it's time for our waterfall and stream
to take shape.
All of our research and planning was actually beginning to pay off.
Before placing the felt underlay, it's important to remove any stones in the soil along the stream bed. The underlay will provide a cushion between any sharp rocks left in the soil and will protect and extend the life of the rubber liner.
Be sure to lay down a wider path than you intend the stream to be. You can piece the underlay if need be to get your desired result. Don't worry too much about buying just enough, as this material is fairly inexpensive. We purchased our underlay and liner at a sprinkler supply store. Hold down the edges of the felt with a few rocks to keep it in place while you lay the liner.
The EDPM pondliner was one of the more expensive items purchased for our waterfall. Don't skimp here; it really does need to be 45MIL thick if you want it to last and resist punctures. Since we didn't plan to include fish in our system, a fish safe pondliner was not critical but is what we purchased anyway.
Make sure you purchase enough to follow all the curves and cascades of your stream bed, no piecing here, to allow lots of extra to be pulled up over the rocks you plan to use. And like the underlay, leave very generous margins, you can always cut off the excess after the rocks are placed, but you can't add back on. Despite our efforts to carefully calculate the size of the waterfall and stream, we ended up with twice as much pondliner as we needed but better to error on the side of caution. We were able to sell the other half at a good price.
Having never built a waterfall feature before, we were a little unsure of how it was going to work out. So after we had the pondliner basically in place, we decided to take it for a test dtive.
We filled the basin with water, placed the pump in the basin and attached the pump to the hose. We then ran the hose up to the wier at the head of the waterfall. (After the stream bed was complete, we buried the hose under the surface.) We then turned on the pump, and crossed our fingers that the water would flow up the hose, fill the wier and cascade down the stream back into the basin.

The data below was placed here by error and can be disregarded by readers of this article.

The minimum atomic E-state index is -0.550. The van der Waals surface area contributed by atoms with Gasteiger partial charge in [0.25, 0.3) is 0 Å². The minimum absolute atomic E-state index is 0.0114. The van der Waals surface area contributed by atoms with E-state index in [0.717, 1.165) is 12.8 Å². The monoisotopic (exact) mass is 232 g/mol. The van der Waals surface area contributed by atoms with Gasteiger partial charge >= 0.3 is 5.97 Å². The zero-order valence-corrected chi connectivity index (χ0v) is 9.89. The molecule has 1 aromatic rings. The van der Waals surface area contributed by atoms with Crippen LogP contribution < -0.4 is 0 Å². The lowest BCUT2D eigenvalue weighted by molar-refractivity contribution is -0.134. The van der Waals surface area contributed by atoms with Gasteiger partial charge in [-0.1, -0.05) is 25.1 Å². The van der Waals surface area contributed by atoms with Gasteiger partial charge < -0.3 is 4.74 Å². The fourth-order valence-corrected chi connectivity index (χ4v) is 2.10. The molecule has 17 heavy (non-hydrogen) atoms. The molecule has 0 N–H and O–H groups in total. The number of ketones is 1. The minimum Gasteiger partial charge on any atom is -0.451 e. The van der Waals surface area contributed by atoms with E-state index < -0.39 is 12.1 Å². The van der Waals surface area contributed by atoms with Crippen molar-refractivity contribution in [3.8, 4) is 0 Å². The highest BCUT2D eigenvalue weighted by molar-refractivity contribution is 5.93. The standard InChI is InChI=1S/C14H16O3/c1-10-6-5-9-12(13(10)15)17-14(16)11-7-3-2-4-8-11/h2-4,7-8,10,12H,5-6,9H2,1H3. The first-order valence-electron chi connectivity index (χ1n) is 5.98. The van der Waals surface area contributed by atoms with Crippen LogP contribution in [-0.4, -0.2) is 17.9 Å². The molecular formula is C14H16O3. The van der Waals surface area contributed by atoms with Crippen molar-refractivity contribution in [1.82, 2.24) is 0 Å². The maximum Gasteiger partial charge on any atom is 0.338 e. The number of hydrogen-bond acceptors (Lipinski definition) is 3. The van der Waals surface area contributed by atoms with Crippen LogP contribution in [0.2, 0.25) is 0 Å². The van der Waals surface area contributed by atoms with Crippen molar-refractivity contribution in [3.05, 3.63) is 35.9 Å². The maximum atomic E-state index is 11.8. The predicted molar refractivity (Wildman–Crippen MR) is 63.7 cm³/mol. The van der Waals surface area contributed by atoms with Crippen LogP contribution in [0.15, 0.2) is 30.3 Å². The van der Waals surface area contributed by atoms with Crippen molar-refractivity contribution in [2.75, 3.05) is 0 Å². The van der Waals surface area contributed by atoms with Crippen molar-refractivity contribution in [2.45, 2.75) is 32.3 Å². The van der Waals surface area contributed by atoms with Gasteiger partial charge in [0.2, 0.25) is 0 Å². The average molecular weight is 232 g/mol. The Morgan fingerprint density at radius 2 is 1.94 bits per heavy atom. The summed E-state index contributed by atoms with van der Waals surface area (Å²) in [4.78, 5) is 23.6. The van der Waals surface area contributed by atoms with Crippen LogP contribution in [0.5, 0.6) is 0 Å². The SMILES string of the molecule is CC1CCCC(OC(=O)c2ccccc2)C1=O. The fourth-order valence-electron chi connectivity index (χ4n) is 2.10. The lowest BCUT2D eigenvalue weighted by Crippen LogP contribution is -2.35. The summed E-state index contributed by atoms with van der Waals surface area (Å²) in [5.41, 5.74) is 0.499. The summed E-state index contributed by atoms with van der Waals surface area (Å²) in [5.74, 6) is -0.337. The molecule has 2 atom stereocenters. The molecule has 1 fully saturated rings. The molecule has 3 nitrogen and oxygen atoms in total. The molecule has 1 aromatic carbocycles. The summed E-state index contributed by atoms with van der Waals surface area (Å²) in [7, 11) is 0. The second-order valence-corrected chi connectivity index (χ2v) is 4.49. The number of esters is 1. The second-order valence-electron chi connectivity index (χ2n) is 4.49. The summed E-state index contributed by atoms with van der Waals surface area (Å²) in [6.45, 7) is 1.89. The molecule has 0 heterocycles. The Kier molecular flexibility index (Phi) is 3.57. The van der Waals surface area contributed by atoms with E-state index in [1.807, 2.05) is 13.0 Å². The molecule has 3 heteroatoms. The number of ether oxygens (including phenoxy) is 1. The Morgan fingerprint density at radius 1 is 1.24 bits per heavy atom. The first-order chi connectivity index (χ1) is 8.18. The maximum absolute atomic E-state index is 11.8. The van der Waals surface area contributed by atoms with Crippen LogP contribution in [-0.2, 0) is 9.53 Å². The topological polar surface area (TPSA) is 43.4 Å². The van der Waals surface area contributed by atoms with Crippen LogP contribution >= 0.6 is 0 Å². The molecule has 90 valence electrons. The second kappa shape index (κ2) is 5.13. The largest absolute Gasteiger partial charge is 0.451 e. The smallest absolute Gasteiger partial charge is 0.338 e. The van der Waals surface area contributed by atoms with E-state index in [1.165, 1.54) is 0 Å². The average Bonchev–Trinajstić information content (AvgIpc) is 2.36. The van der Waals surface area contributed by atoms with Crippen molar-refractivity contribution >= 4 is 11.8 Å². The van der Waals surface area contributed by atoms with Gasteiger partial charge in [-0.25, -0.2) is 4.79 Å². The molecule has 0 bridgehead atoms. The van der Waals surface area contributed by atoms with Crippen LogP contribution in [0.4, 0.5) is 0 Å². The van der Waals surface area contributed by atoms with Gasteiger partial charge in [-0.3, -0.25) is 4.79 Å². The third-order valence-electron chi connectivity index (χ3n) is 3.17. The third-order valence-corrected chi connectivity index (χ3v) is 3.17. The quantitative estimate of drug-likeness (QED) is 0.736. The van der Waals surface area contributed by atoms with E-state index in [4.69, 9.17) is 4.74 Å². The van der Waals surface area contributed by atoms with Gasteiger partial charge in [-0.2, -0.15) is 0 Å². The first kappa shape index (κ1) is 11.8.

Convinced that all was working as planned, we marked the liner to indicate where the wier would sit permanently.
Next post we will show how we attached the wier to the pond liner, and the method we used to build the stream...
this was the creative process of our project
and was actually the most fun!
If you've missed any of the previous posts in this series of
How to Build a Waterfall...
click on the links below:
I did not realize all the details that go into the liner. You explain this so carefully and with so much detail. I can see why you are the perfect person to do these instructional posts.ReplyDelete
Very useful to see your creation take place. Having plenty lining material reminds me of when we did our first pond, it ended up far too small, did we not make the same mistake again the second time around. I don't know, some people never learn.ReplyDelete
Thank you for sharing instructions on how to build a waterfall. After reading your posts, I am still hoping I can build my dream waterfall, too!ReplyDelete
I wish we had been home when they were building our pond and waterfall...we were away when they scheduled us...glad I trusted them!ReplyDelete